Newspaper article The Canadian Press

Flare Founder Bemoans Demise of Canadian Fashion Magazine

Newspaper article The Canadian Press

Flare Founder Bemoans Demise of Canadian Fashion Magazine

Article excerpt

Flare founder recalls magazine's early days


TORONTO - Flare's visionary founder says she's sad to see the fashion publication disappear from newsstands, calling it a rare vehicle for Canadian women to see themselves reflected in a style magazine.

Donna Scott launched the glossy periodical in 1979 as Canada's answer to a proliferation of slick imports such as Glamour, Vogue and Harper's Bazaar.

At the time, professional Canadian women had nowhere to turn for a local perspective on style, design and culture, she says, noting that the women's magazine Chatelaine was more focused on homemaking and cookery.

"I'm just shocked," Scott said Friday from her home in Niagara-on-the Lake, Ont., upon hearing the news the publication was going digital only. "It was the first ever fashion magazine for the age group we were appealing to."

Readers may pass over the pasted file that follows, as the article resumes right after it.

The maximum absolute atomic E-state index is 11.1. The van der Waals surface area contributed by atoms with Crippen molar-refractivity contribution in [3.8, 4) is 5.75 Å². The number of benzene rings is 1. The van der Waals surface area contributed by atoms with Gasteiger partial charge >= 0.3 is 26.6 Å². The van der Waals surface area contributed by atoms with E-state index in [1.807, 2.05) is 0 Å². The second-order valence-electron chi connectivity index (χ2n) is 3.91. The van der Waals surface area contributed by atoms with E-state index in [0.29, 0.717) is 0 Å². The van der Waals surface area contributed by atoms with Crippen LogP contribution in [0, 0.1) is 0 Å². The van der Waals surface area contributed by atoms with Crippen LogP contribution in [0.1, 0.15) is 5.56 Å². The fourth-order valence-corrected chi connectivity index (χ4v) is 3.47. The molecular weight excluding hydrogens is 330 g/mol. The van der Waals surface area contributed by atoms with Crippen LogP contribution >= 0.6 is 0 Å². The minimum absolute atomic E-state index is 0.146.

Rogers Media announced Friday it was ceasing print publication of Flare as well as Sportsnet, MoneySense, and Canadian Business magazines. Beginning January 2017, they will only be available on the web and on apps, with new content posted daily.

Rogers is also reducing the frequency of its newsmagazine Maclean's to once a month, while Chatelaine and Today's Parent will each drop to six times a year.

Scott recalls being struck by inspiration while criss-crossing the country in 1975 as an in-demand speaker for International Women's Year, a United Nations designation that evolved into International Women's Day on March 8.

"I realized that women in Canada didn't have a fashion magazine and what we were doing was reading Vogue and Harper's and Glamour and Mademoiselle," said Scott, who left Flare in 1990 when Rogers took over Maclean-Hunter. "And they were all great but they didn't have our stores or our prices or our colleges or any of the information that would be for Canadian women."

Scott, now in her 80s, decided to start a magazine that would feature Canadian retailers and designers.

"We were looking at the intelligent young woman who had great hopes when she finished her education to get a career or a job and do well in life," said Scott. "Like men did at that time. …

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